Adventure! Adventure! I’m going on an adventure! I was so excited to leave on my Amtrak Residency trip that instead of taking ample time to sleep in (and that is after to weeks of running on no sleep to finish a book), I woke up at 6 a.m. I hugged the pillow for another hour and a half and then finally gave up. Sleep truly is something that may perhaps grace me with its presence when I’m dead. Anyway. The adventure started close to 9 a.m. You see, my train was not to leave till 4:40 p.m., but around 9 I got a call from Amtrak.Read More
I decided, I will do 2 blog posts at once, since I had an amazing and difficult day with my mom yesterday, and I simply have to write it out, to keep my sanity, plus folks expressed interest in the story of my adventures, raising money for me to be able to travel to Moscow, after I learned that my mom had a heart attack and a stroke and was in the hospital. If you want to read the post on short story being a valid art form, go here. If, however, you want to read an update on my mom, I'm warning you (which seems to be my habit), the following is a story that is both exhilarating in its joy as well as very disturbing and at times appalling, so if you'd rather not read it, it's totally fine with me. I will write another summary on my trip when I get back to Seattle on Monday, October 21st.
I went to see my mom yesterday around lunch time and stayed all day at the hospital with her, until the hospital closed, and I had to go down into the basement and along poorly lit concrete corridors to get out. I spent all in all close to 9 hours together with her, one on one, talking, which is the longest I've spent with her in years. Perhaps the last time I spent this many hours with my mother was when I was 16, or maybe even earlier than that, and that would be over 20 years ago. It went something like this. I brought her food, she was very happy to see me. She chatted, telling me everything about how she feels, how her head feels, what doctors she saw, and more. In general, for you to understand my mother better, you have to know that she is a survivor. She has been beaten her whole life, since she was little, often bloody, by both her parents. She also tells me after I have remembered that I was sexually abused by my father, it got her thinking, and that she confronted her own father, for whom she cares right now, (and who is constantly telling her that he hates her), that he might have potentially sexually abused her too, although now it's been such a long time that she might not recollect it fully, as she hardly remembers anything about her own childhood. He seems to have responded that he did, yelling at her. They had a row. And they had a fight, a physical fight. I won't go into more detail. My mother currently lives below poverty level (it drives me nuts that I can't help her financially), with hardly any money for food, taking care of her elderly parents who both need medical care. She's been doing this for the last 2 years (this is what, I believe, has put her in the hospital, as her mom always tells her: "Go away, stupid!" when she feeds her, and her dad always tells her: "I hate you, I never wanted you, you're not my daughter." when she feeds him). What I'm trying to communicate here is, she is still in survival mode, and, in such, she can only talk about herself. She doesn't ask me how I am, how my family is, nothing. She talks like a child, in many ways, and it's because she needs to be heard, before she can ask. I waited patiently for about 4 hours, listening, which is really hard to do, as I'm a talker, and especially because I was dying to share everything with my mom whom I haven't seen for such a long time. I waited, and waited, and waited.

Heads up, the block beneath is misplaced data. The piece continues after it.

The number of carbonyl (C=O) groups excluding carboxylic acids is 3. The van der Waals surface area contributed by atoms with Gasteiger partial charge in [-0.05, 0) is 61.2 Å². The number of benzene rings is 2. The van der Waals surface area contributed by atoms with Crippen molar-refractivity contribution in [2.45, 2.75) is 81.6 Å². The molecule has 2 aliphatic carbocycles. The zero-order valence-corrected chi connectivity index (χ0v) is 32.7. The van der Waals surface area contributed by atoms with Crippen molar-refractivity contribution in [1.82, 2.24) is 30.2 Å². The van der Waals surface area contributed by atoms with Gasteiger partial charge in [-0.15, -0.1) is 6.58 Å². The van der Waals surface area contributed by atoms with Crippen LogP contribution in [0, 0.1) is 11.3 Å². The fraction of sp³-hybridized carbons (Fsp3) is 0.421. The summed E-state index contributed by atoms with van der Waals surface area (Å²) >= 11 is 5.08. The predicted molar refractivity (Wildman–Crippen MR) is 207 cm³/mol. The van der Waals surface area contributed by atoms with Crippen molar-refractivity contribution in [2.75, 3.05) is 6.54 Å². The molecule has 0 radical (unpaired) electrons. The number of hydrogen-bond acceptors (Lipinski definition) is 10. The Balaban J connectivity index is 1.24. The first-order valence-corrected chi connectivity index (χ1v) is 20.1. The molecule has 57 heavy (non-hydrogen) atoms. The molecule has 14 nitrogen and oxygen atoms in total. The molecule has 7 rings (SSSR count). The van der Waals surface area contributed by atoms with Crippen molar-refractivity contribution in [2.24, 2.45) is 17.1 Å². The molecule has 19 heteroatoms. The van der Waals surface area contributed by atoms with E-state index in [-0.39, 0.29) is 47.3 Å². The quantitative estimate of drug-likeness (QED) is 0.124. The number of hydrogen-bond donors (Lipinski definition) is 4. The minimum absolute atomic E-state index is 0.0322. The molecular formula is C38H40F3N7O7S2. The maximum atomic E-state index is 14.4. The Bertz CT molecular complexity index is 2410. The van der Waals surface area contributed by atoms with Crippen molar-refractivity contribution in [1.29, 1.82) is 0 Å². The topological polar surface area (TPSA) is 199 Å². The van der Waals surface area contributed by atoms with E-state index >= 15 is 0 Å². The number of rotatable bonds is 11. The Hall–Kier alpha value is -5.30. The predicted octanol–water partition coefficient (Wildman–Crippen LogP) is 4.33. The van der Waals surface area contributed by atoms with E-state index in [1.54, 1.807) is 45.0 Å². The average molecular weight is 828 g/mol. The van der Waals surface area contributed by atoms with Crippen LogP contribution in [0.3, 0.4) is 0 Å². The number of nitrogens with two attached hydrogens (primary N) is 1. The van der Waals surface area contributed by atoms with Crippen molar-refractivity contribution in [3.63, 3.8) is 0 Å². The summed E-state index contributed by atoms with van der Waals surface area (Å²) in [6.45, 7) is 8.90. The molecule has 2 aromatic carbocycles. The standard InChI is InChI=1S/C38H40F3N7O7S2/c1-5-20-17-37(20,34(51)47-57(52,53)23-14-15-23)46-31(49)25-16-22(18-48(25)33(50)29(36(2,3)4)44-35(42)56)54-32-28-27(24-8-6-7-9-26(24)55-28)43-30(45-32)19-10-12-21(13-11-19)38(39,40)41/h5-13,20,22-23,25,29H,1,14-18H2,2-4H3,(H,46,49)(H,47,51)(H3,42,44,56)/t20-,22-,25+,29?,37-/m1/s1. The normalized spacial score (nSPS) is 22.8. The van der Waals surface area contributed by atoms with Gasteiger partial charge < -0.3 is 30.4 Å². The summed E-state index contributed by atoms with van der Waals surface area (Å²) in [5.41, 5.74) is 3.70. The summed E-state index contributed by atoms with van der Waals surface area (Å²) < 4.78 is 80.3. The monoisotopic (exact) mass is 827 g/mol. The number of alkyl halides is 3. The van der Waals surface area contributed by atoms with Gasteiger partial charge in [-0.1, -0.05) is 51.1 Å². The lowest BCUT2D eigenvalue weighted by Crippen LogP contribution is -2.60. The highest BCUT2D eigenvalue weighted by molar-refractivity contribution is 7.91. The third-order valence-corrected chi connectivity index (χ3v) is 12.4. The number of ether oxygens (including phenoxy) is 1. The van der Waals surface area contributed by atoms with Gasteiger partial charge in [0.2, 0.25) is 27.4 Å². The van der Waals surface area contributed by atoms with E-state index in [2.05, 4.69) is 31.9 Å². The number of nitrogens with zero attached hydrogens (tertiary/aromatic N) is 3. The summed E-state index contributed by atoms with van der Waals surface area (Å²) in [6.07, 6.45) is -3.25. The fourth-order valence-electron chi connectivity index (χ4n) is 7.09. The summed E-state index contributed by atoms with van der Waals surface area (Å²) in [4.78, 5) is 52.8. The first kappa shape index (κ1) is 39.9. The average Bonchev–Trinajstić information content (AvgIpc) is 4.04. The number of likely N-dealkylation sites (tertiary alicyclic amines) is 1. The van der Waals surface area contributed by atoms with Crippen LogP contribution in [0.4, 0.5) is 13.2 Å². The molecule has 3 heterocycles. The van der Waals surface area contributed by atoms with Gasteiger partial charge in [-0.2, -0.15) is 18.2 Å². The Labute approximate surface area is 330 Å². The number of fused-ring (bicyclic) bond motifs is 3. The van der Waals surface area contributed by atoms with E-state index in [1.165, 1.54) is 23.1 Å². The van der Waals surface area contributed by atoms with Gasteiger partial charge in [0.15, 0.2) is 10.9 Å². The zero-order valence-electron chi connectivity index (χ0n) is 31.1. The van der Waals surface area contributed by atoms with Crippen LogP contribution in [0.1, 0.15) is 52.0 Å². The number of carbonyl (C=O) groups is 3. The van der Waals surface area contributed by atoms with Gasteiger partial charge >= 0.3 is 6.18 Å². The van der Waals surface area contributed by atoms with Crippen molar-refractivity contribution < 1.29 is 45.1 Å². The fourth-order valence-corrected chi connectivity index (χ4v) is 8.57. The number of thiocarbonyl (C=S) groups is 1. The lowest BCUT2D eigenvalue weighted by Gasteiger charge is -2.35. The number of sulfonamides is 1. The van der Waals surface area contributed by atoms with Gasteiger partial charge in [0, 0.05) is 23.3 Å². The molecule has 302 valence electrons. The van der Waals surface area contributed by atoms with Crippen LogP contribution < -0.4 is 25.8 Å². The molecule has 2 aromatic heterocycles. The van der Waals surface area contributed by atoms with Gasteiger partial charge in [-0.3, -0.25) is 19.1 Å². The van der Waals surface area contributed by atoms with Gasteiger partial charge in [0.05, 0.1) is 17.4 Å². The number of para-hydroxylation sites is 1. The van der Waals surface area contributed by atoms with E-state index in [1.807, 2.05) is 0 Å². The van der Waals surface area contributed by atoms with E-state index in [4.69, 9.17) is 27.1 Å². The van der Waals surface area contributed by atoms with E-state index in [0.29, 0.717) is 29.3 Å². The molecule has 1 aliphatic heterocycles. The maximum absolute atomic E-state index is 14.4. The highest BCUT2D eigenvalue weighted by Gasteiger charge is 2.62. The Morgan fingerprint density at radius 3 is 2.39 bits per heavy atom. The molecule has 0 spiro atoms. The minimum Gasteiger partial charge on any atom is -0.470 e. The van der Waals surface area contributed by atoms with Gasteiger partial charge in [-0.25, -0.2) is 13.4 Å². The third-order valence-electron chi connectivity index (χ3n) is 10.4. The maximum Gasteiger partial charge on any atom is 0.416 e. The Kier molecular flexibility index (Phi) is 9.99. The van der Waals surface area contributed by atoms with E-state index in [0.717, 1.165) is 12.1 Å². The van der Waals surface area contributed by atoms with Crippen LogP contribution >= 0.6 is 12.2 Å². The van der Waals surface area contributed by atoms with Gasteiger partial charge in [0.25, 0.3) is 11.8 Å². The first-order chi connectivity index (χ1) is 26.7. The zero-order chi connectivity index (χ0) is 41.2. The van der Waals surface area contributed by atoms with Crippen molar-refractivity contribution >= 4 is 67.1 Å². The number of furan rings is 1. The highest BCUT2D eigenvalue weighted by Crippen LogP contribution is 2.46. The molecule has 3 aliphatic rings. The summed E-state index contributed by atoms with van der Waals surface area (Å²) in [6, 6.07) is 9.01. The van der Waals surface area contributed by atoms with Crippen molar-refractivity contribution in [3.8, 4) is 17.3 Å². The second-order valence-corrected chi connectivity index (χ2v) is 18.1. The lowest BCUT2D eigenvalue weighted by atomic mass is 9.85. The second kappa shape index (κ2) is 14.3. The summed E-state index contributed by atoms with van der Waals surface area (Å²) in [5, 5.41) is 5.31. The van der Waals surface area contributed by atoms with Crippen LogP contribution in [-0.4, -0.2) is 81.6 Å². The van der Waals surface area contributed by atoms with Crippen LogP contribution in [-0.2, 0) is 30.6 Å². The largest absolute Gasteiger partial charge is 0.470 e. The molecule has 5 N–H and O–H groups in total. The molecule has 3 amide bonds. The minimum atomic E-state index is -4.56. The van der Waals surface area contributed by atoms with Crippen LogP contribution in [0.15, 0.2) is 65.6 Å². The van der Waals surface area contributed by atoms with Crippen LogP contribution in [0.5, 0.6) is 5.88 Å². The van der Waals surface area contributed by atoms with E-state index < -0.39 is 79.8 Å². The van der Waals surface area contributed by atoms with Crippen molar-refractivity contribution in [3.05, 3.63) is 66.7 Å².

We took a walk. It was a beautiful fall day, sunny and warm, and I took pictures of my mom. She happily posed, and I was glad I brought a smile to her face. We came back, talked some more (she talked, I listened). Then she suddenly looked up at me, and said, "Thank you for coming." I nearly broke down. "Thank you" is not something that my mother says often, it doesn't come to her lightly. And she hugged me and kissed me, and said that it's better late then never, meaning, it's better late than never that we finally got reunited. It was really hard for me not to cry. This moment alone was worth my trip. I told her that I love her, and that I miss her very much. She just looked. Words like "I love you" also don't come to her easily. She grew up in an environment when her own parents told her that they hate her, I don't know if they ever told her that they love her, and had to let go of my childish wish to hear that from my mom and recognize that I came here to give her love, without asking for anything in return, to let her feel loved. She was apprehensive at first, startled, at how many times I said it, slowly warming up. It was heartbreaking to watch. We had maybe an hour of bliss, sharing our feelings. Then our talk switched to my childhood, and I was so happy, I started asking questions again, this is when it got worse.